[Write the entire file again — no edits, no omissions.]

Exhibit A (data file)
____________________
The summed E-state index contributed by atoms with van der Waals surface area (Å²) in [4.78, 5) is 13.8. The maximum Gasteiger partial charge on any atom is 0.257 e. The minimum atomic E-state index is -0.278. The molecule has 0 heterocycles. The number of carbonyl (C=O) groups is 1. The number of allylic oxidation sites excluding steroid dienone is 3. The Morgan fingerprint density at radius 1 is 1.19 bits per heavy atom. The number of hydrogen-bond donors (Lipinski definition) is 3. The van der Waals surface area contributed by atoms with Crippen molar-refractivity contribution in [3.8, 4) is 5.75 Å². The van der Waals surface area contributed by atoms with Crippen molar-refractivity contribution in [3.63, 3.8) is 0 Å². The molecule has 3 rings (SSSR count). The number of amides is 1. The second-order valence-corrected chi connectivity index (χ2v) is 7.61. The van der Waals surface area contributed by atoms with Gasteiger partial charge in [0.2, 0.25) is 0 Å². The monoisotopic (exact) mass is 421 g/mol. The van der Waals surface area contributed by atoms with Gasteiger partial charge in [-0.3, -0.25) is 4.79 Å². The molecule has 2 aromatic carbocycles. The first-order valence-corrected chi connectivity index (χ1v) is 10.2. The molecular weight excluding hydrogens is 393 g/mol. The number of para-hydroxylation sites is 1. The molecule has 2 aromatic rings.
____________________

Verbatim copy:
The summed E-state index contributed by atoms with van der Waals surface area (Å²) in [4.78, 5) is 13.8. The maximum Gasteiger partial charge on any atom is 0.257 e. The minimum atomic E-state index is -0.278. The molecule has 0 heterocycles. The number of carbonyl (C=O) groups is 1. The number of allylic oxidation sites excluding steroid dienone is 3. The Morgan fingerprint density at radius 1 is 1.19 bits per heavy atom. The number of hydrogen-bond donors (Lipinski definition) is 3. The van der Waals surface area contributed by atoms with Crippen molar-refractivity contribution in [3.8, 4) is 5.75 Å². The van der Waals surface area contributed by atoms with Crippen molar-refractivity contribution in [3.63, 3.8) is 0 Å². The molecule has 3 rings (SSSR count). The number of amides is 1. The second-order valence-corrected chi connectivity index (χ2v) is 7.61. The van der Waals surface area contributed by atoms with Gasteiger partial charge in [0.2, 0.25) is 0 Å². The monoisotopic (exact) mass is 421 g/mol. The van der Waals surface area contributed by atoms with Gasteiger partial charge in [-0.3, -0.25) is 4.79 Å². The molecule has 2 aromatic carbocycles. The first-order valence-corrected chi connectivity index (χ1v) is 10.2. The molecular weight excluding hydrogens is 393 g/mol. The number of para-hydroxylation sites is 1. The molecule has 2 aromatic rings.